The Incandescent Light Bulb Ban Starts Today

(AP Photo/David Duprey, File)

If you like your light bulb, you can’t keep your light bulb. The Biden administration is seeing to that. Well, to be fair you can keep whatever incandescent light bulbs you may currently own, but you won’t be able to replace them. That is because today is the day when the ban on the sale and manufacture of most incandescent light bulbs officially goes into effect. From here on out, your options will likely be limited to LEDs and fluorescents.


The funny thing is that this is not exactly news. People have known about it for years, and although it occasionally popped up in news stories or your local radio host’s “stack of stuff,” no one enforced it. I remember years ago when the word first came out that incandescents were on the hit list; my wife and I went to the local home improvement store and bought a small stockpile. Since there are only two of us and we don’t use that much power, we still have most of them. I have yet to hit the area stores to see if the shelves have been cleaned out by light bulb hoarders.

National Review notes that the Democrats passed the bill to ban the bulbs by phasing them out in 2007, and then-president George W. Bush even signed it into law. Obama tightened up the standards on incandescents to speed the process up. Trump rolled the whole affair back, and Biden resurrected the effort last year.

So light ’em if you got ’em. Ads appearing on the back channels of the web advertising incandescent light bulbs should be arriving any day now. DOE enforcement officers may be kicking down the doors of the last mom-and-pop hardware stores to confiscate stockpiles of outlaw bulbs. You could be walking down the sidewalk and hear a whisper from the shadows, “Psst! Hey, buddy. Wanna buy a light bulb?”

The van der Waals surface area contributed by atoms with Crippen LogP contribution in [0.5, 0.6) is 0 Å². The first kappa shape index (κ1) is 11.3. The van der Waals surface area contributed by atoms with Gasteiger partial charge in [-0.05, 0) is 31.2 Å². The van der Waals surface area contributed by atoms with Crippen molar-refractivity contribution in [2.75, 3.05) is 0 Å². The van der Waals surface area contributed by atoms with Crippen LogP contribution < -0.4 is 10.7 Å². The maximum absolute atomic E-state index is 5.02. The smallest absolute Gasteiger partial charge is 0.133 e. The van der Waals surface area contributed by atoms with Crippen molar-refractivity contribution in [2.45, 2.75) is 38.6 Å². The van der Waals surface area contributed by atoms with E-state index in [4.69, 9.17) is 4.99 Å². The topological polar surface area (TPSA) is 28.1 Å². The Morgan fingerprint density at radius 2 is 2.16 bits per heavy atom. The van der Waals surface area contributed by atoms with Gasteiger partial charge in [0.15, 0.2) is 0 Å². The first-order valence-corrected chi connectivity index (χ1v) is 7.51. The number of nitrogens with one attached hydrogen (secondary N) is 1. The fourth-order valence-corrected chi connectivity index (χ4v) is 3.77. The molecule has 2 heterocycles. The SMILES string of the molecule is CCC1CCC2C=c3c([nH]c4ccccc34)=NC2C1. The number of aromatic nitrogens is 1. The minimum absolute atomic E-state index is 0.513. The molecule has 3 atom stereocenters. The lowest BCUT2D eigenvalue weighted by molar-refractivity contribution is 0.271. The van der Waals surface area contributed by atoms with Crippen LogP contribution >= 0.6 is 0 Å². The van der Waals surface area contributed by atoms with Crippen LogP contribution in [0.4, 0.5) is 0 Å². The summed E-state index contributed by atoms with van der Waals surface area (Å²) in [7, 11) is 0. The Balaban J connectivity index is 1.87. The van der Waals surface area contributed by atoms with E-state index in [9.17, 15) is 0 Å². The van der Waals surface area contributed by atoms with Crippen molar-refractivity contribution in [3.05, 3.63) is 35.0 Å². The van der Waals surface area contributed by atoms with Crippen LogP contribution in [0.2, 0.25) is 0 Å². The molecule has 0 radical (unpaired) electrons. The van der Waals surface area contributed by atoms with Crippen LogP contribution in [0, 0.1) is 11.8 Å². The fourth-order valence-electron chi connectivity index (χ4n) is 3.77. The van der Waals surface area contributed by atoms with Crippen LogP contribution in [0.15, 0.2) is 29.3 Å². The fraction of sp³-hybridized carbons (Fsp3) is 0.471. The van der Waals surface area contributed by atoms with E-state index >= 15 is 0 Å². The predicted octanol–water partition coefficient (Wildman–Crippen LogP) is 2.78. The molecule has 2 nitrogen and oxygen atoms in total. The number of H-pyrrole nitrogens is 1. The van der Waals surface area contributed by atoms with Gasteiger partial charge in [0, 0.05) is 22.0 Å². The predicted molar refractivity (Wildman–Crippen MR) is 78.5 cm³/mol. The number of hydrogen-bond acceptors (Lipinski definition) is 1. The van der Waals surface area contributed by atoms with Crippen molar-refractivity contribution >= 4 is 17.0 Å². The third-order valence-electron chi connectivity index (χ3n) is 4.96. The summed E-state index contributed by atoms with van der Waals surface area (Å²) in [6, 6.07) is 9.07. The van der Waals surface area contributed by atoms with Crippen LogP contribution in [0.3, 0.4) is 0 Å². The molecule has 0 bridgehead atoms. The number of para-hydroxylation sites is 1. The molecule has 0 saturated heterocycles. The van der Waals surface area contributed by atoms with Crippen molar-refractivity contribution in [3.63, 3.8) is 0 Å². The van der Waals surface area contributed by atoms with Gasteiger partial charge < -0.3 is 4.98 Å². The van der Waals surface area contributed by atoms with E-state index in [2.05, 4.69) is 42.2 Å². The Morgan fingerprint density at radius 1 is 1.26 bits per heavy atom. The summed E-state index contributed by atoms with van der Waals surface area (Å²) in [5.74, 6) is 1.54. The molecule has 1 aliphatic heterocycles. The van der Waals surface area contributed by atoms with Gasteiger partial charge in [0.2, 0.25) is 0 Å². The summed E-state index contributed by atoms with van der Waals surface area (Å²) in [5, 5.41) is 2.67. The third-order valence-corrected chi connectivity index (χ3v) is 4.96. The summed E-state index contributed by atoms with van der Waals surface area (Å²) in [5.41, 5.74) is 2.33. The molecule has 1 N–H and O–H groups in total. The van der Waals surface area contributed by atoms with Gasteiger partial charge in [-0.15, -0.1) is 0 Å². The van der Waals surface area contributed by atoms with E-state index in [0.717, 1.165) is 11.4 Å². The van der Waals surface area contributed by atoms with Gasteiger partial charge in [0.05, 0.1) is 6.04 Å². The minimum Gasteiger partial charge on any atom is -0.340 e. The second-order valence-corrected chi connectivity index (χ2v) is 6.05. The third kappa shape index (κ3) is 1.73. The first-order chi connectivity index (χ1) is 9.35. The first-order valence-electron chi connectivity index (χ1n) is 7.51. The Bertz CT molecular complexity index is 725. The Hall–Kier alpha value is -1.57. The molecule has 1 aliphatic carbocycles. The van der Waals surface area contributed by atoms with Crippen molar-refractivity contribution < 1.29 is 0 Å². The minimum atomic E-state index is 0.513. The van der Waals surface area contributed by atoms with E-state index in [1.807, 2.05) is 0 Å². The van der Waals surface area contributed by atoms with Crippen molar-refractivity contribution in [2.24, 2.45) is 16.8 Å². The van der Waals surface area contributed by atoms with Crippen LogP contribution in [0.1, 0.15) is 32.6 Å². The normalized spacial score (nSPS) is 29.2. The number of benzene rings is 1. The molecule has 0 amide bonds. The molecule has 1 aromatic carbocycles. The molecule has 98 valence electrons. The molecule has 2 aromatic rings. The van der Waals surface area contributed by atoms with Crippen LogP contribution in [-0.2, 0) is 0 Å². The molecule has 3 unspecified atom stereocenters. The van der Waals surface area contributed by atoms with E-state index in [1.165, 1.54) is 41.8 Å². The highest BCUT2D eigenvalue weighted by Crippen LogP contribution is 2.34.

Life Hacker reports that your average incandescent bulb costs $2 to $3. LEDs price out in the neighborhood of $5 to $7 a pop. Life Hacker says that according to the DOE, LED bulbs use 75% less energy than incandescent bulbs and last 25 times longer. So in theory, the switch should save you money in the long run and will probably help save the planet from climate change. By comparison, according to The Post Millennial, an unnamed free-market advocacy group sent the following to the DOE in 2022:

We believe that further regulatory interference in the marketplace is unwarranted given that more energy efficient lighting choices, namely light-emitting diode (LED) bulbs, are already available for those consumers who prefer them over incandescent bulbs.

While LEDs are more efficient and generally longer-lasting than incandescent bulbs, they currently cost more than incandescent bulbs and are inferior for certain functions such as dimming.

You can use up the bulbs you currently have without fear of being labeled a scofflaw, and there apparently are some exemptions. But if a manufacturer is caught making incandescent bulbs or a retailer is busted for selling them, the penalty can be up to $542 per bulb.


Is there some sort of kickback or business deal tied to the ban on incandescent light bulbs? Possibly. I certainly wouldn’t put it past our elected and appointed officials to game the system. MRCTV has reported on Energy Secretary Jennifer Granholm’s connections with the EV industry, and we know that the Biden administration is in bed with the solar industry. But overall, I suspect that this is being done because it can be done. This is one more rule, one more law, one way to remind you that there is nothing that the Uniparty can’t control, even if it means something as small as your light bulbs.


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